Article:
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Picture: 123RF
Picture: 123RF

While investors obsess with “fair value”, markets rarely find it, never mind settle there.

Markets have had good reason for dramatic and sometimes violent repricing due to serial economic shocks over the past two years. But there’s a gnawing sense of overstretch in many areas and a feeling that a lot of upheaval is already priced.

It’s always risky calling turns that never materialise, and markets routinely overshoot — or undershoot — fair values for long periods. Foreign-exchange markets are a great case in point — they often reflect temporary divergences between otherwise highly integrated economies and are a magnet for huge speculative capital flows.

Look at the dollar’s parabolic rally against the yen.

The dollar has soared to a 24-year high above ¥144. It has strengthened more than 25% in 2022, on course for its biggest annual rise as US-Japanese yield spreads have blown out to their widest in favour of the greenback since 2007.

Zoom out a little and the move is even more astonishing. The dollar has strengthened more than 40% since the start of 2021. Dollar/yen is a G3 currency pair, not an illiquid emerging market prone to wild and unpredictable price swings.

A reversal must surely be imminent, right? Yes, say JPMorgan analysts, but not before new highs are reached.

“If policy/rhetoric around the [Japanese] currency remains unchanged, a move toward ¥150 does not look impossible,” they wrote on Monday.

Widening gap

There have been notable moves and wide regional differences in other markets recently.

The Bloomberg global aggregate bond index has slumped as much as 24% from its peak, a record fall. The ICE BoFA US treasury index, meanwhile, is on track for its worst annual performance on record, but is down “only” 11% this year.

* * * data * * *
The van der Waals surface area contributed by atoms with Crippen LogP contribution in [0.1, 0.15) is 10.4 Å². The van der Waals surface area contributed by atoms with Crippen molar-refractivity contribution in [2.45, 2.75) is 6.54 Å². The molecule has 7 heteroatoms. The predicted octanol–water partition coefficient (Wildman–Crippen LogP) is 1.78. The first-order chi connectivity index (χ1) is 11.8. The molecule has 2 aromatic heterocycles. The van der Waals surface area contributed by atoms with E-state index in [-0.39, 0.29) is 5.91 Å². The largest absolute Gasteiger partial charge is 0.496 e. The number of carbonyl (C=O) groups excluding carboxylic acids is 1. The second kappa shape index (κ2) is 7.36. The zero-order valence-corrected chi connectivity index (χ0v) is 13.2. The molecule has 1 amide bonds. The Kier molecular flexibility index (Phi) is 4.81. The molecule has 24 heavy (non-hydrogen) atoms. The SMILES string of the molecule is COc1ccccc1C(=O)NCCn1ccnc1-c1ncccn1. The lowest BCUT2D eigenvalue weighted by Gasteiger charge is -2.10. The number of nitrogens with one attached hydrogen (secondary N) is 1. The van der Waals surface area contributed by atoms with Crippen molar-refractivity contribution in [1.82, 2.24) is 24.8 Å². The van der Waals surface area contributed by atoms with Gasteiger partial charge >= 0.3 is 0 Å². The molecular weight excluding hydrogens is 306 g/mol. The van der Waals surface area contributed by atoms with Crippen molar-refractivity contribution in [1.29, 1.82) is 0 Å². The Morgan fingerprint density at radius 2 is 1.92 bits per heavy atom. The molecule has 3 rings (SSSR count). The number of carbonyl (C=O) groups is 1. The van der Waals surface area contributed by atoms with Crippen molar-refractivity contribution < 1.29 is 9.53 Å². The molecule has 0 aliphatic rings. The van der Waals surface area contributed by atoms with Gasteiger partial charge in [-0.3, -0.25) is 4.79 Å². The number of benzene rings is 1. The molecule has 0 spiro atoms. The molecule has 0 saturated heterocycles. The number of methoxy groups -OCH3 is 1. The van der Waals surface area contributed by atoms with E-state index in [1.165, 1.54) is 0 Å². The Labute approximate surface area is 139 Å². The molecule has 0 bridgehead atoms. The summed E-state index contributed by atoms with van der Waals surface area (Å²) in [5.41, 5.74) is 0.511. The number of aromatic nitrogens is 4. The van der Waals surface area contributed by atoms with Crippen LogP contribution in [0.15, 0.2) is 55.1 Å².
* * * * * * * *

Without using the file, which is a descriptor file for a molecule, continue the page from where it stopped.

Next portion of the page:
The plunge in non-US bonds is reflected in the spread of two-year US yields over euro and UK yields. This widening gap had helped propel the dollar to a 20-year high, but it is now shrinking as European Central Bank and Bank of England rate expectations shift.

The two-year US-eurozone spread has narrowed 40 basis points (bps) in the past month, and the comparable US-UK spread has tightened 100 bps. If the euro and sterling do fall further against the dollar from here, it may not be by much.

“Our baseline assumption is ... that the most rapid phase of sterling underperformance is now behind us,” Goldman Sachs’s currency strategy team reckons, adding: “We see few barriers to dollar/yen continuing to press higher.”

Societe Generale’s Kit Juckes believes the euro, back below dollar parity, will remain anchored at “very low levels” for the rest of 2022. “But we are not sure that we will see much lower levels.”


Europe is at the heart of many of these extreme pricing and flow divergences. Take equities.

According to Bank of America, a net 34% of fund managers were underweight eurozone equities in August. That is 2.0 standard deviations below the long-term average, and similar to July’s net 35% underweight, the most bearish position in a decade.

Investors are gloomier on eurozone equities than any other region, sector or asset class. The only region on the global equities map where investors are bullish is the US, with a net 10% overweight position.

Fund flows reflect the divergence. Goldman Sachs’ equity strategists note that investors have pulled money out of West European funds for 29 straight weeks, with total redemptions of $90bn. US equity inflows in the same period are at about $100bn, and about $300bn since July 2021.

The dim view investors have on European stocks has made them significantly cheaper. European equities’ 12-month forward price-earnings (PE) ratio is just above 11.5, according to Morgan Stanley, indicating that they are the cheapest since 2014.

Perhaps they may need to cheapen more before investors buy them again. Morgan Stanley sees a “plausible” risk that the PE ratio will fall to 10, significantly lower than the S&P 500 PE. Iit is currently 16.5, and Morgan Stanley reckons it will stay above 16 for the next 12 months.

“While sentiment and positioning can prompt short-term tactical bounces from time to time, the negative fundamental backdrop [in Europe] suggests that these should be viewed in the context of selling the rally” in contrast to buying the dip Morgan Stanley analysts wrote on Sunday.

Morgan Stanley and Goldman see European stocks significantly underperforming Wall Street over the next six months before realigning next year.


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